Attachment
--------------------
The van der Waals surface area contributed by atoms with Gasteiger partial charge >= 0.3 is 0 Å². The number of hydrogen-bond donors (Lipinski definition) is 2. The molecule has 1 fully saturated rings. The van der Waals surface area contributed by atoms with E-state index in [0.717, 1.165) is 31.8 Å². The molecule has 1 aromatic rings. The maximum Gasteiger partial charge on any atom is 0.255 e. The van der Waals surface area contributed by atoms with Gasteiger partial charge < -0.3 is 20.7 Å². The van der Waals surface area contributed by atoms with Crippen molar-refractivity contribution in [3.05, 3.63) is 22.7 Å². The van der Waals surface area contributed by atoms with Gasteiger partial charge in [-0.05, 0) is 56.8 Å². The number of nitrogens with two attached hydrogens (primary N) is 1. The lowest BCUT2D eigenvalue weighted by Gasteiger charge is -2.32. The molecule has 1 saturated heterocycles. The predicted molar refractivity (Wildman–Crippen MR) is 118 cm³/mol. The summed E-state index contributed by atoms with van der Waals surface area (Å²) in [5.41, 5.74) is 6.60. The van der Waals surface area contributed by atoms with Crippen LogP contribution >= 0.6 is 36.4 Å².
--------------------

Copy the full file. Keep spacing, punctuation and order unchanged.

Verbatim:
The van der Waals surface area contributed by atoms with Gasteiger partial charge >= 0.3 is 0 Å². The number of hydrogen-bond donors (Lipinski definition) is 2. The molecule has 1 fully saturated rings. The van der Waals surface area contributed by atoms with E-state index in [0.717, 1.165) is 31.8 Å². The molecule has 1 aromatic rings. The maximum Gasteiger partial charge on any atom is 0.255 e. The van der Waals surface area contributed by atoms with Gasteiger partial charge < -0.3 is 20.7 Å². The van der Waals surface area contributed by atoms with Crippen molar-refractivity contribution in [3.05, 3.63) is 22.7 Å². The van der Waals surface area contributed by atoms with Gasteiger partial charge in [-0.05, 0) is 56.8 Å². The number of nitrogens with two attached hydrogens (primary N) is 1. The lowest BCUT2D eigenvalue weighted by Gasteiger charge is -2.32. The molecule has 1 saturated heterocycles. The predicted molar refractivity (Wildman–Crippen MR) is 118 cm³/mol. The summed E-state index contributed by atoms with van der Waals surface area (Å²) in [5.41, 5.74) is 6.60. The van der Waals surface area contributed by atoms with Crippen LogP contribution >= 0.6 is 36.4 Å².